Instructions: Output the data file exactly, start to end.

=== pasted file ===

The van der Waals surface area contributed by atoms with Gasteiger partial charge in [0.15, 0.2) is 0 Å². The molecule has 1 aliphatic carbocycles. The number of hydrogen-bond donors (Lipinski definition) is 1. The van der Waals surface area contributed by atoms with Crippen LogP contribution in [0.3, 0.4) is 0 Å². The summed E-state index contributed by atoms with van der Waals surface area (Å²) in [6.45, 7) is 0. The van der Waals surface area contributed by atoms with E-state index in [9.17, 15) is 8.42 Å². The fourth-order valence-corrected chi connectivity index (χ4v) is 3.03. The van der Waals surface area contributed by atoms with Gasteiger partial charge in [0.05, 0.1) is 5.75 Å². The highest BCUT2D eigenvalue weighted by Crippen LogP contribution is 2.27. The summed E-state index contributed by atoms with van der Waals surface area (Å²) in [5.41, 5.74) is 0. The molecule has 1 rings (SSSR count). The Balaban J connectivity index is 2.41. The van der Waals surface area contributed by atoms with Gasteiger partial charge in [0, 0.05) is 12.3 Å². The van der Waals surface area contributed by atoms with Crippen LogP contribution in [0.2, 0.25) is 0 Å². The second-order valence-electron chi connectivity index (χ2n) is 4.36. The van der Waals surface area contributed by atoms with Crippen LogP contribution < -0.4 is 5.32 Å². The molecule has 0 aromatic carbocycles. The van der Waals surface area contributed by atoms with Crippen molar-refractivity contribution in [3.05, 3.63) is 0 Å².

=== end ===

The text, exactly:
The van der Waals surface area contributed by atoms with Gasteiger partial charge in [0.15, 0.2) is 0 Å². The molecule has 1 aliphatic carbocycles. The number of hydrogen-bond donors (Lipinski definition) is 1. The van der Waals surface area contributed by atoms with Crippen LogP contribution in [0.3, 0.4) is 0 Å². The summed E-state index contributed by atoms with van der Waals surface area (Å²) in [6.45, 7) is 0. The van der Waals surface area contributed by atoms with E-state index in [9.17, 15) is 8.42 Å². The fourth-order valence-corrected chi connectivity index (χ4v) is 3.03. The van der Waals surface area contributed by atoms with Gasteiger partial charge in [0.05, 0.1) is 5.75 Å². The highest BCUT2D eigenvalue weighted by Crippen LogP contribution is 2.27. The summed E-state index contributed by atoms with van der Waals surface area (Å²) in [5.41, 5.74) is 0. The molecule has 1 rings (SSSR count). The Balaban J connectivity index is 2.41. The van der Waals surface area contributed by atoms with Gasteiger partial charge in [0, 0.05) is 12.3 Å². The van der Waals surface area contributed by atoms with Crippen LogP contribution in [0.2, 0.25) is 0 Å². The second-order valence-electron chi connectivity index (χ2n) is 4.36. The van der Waals surface area contributed by atoms with Crippen LogP contribution < -0.4 is 5.32 Å². The molecule has 0 aromatic carbocycles. The van der Waals surface area contributed by atoms with Crippen molar-refractivity contribution in [3.05, 3.63) is 0 Å².